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Old June 1st, 2013, 04:03 PM
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Rod Stephens Rod Stephens is offline
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Quote:
In the code, we can call Form1 directly, as in:

private void Form1_Load (object sender, EventArgs e)
That code isn't calling the form. It's defining what the form should do if you later trigger the Load event.

It's actually that automatically-generated code I mentioned that creates the form and displays it. It basically calls the form's Show method automatically for you.

When the form is loaded, then it automatically calls the Load event handler for you.

Just typing code into the editor doesn't invoke the code. Some other code somewhere needs to kick things off. Normally that happens when the user clicks a button or something.

Quote:
But when we want to do a "Button_Click" event that refers to ColorForm, we can't refer to it directly, as for example:

{
ColorForm.Show();

}
ColorForm is the class. It's sort of like a blueprint or a cookie cutter. It's a type of form not a specific form.

Quote:
We have to first give it an "alias", and then reference the alias?

That is, we have to make an instance of ColorForm called remoteColorForm, and then reference that?
Almost. An instance of a form is a specific object. When you create an instance, you are making an object.

For example, if you think of the class as a cookie cutter, then making an instance of the class is like making a cookie. If I told you to eat the cookie cutter, that wouldn't make sense. You need to make a cookie and then eat it.

So when the code says Form1, it's talking about the class. Code inside the Form1.cs file is code that defines how forms of this type work.

Behind the scenes, Visual Studio creates and displays an instance of the form. Remember this code:

Code:
[STAThread]
static void Main()
{
    Application.EnableVisualStyles();
    Application.SetCompatibleTextRenderingDefault(false);
    Application.Run(new Form1());
}
That's where the program creates an instance of Form1. It basically makes a cookie.

So it is creating an instance of the form just like you need to with ColorForm. It's just doing it behind the scenes so you don't see it happening.

(Your code can actually do that, too. It can make a new instance of Form1 and display it. Don't do it in the Load event handler, however, or the new form will also create a new form which will create another new form and so on until the system is buried in forms.)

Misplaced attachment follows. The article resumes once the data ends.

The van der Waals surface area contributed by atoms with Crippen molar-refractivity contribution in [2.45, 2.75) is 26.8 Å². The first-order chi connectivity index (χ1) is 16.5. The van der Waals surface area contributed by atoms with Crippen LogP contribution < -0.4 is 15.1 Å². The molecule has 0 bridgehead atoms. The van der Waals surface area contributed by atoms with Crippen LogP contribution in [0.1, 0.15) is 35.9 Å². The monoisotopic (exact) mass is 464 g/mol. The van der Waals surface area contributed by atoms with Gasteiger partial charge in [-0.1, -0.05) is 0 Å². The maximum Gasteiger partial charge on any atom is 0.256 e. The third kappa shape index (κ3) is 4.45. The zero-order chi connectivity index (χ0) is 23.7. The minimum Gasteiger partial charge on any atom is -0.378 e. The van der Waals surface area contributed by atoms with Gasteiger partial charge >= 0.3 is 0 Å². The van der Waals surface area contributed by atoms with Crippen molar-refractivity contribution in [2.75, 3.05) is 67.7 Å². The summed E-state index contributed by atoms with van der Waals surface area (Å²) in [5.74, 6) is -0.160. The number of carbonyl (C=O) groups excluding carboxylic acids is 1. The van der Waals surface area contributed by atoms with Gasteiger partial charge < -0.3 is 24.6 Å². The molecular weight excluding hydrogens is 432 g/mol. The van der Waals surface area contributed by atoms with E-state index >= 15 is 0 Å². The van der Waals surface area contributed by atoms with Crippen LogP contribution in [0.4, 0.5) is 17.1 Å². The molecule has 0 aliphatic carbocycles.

Quote:
Something like:

Form1 mainForm = new Form1();

private void mainForm_Load (object sender, EventArgs e);
You have this almost exactly right. Visual Studio creates the form for you and then displays it by calling its Show method. The only difference is that you never call mainForm_Load. It executes automatically when the form is loaded.
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Quote:
Ok, I see that in your:

ColorForm remoteColorForm;

and

remoteColorForm = new ColorForm();


Got that.

But how does the program know that "remoteColorForm" refers to the form in the Designer which is identified as "ColorForm"?
The statement:

Code:
ColorForm remoteColorForm;
tells the program that the variable remoteColorForm has the type ColorForm and it remembers that forever more. If you later try to set remoteColorForm equal to a Form1 object or to something like a string or number, Visual Studio will yell at you. Visual Studio knows it is a ColorForm and that's all it can hold. (Or it can hold null, which means "this variable doesn't hold any object at all.")

Now this statement:

Code:
remoteColorForm = new ColorForm();
This basically says, "make a cookie of type ColorForm."

Before this statement, remoteColorForm is a variable that could hold a ColorForm but that doesn't yet.

This statement makes a new ColorForm and makes remoteColorForm point to it.

The ideas of classes (like cookie cutters) and instances or objects (like cookies) is fairly confusing until you get used to it. these are also very important ideas it's worth taking some extra time to figure them out.
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Rod

Rod Stephens, Microsoft MVP

Essential Algorithms: A Practical Approach to Computer Algorithms

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